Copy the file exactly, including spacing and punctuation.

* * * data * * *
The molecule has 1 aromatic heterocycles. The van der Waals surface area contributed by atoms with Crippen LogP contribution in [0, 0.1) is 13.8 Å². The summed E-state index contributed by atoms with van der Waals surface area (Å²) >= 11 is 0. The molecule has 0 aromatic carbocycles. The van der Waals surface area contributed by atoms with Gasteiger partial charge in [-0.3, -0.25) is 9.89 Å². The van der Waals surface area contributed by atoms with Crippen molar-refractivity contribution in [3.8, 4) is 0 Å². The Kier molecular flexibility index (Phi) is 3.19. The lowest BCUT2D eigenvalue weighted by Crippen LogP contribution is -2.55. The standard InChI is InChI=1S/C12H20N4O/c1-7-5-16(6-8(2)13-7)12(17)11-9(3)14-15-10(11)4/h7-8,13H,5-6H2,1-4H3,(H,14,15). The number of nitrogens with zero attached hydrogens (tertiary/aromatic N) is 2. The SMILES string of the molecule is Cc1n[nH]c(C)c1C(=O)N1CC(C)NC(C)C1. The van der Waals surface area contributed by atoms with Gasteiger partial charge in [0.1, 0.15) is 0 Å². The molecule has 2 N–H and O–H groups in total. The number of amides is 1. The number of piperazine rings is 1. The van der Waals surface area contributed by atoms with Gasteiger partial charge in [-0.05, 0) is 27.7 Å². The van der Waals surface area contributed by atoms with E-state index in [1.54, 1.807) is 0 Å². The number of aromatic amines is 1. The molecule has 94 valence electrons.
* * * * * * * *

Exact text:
The molecule has 1 aromatic heterocycles. The van der Waals surface area contributed by atoms with Crippen LogP contribution in [0, 0.1) is 13.8 Å². The summed E-state index contributed by atoms with van der Waals surface area (Å²) >= 11 is 0. The molecule has 0 aromatic carbocycles. The van der Waals surface area contributed by atoms with Gasteiger partial charge in [-0.3, -0.25) is 9.89 Å². The van der Waals surface area contributed by atoms with Crippen molar-refractivity contribution in [3.8, 4) is 0 Å². The Kier molecular flexibility index (Phi) is 3.19. The lowest BCUT2D eigenvalue weighted by Crippen LogP contribution is -2.55. The standard InChI is InChI=1S/C12H20N4O/c1-7-5-16(6-8(2)13-7)12(17)11-9(3)14-15-10(11)4/h7-8,13H,5-6H2,1-4H3,(H,14,15). The number of nitrogens with zero attached hydrogens (tertiary/aromatic N) is 2. The SMILES string of the molecule is Cc1n[nH]c(C)c1C(=O)N1CC(C)NC(C)C1. The van der Waals surface area contributed by atoms with Gasteiger partial charge in [0.1, 0.15) is 0 Å². The molecule has 2 N–H and O–H groups in total. The number of amides is 1. The number of piperazine rings is 1. The van der Waals surface area contributed by atoms with Gasteiger partial charge in [-0.05, 0) is 27.7 Å². The van der Waals surface area contributed by atoms with E-state index in [1.54, 1.807) is 0 Å². The number of aromatic amines is 1. The molecule has 94 valence electrons.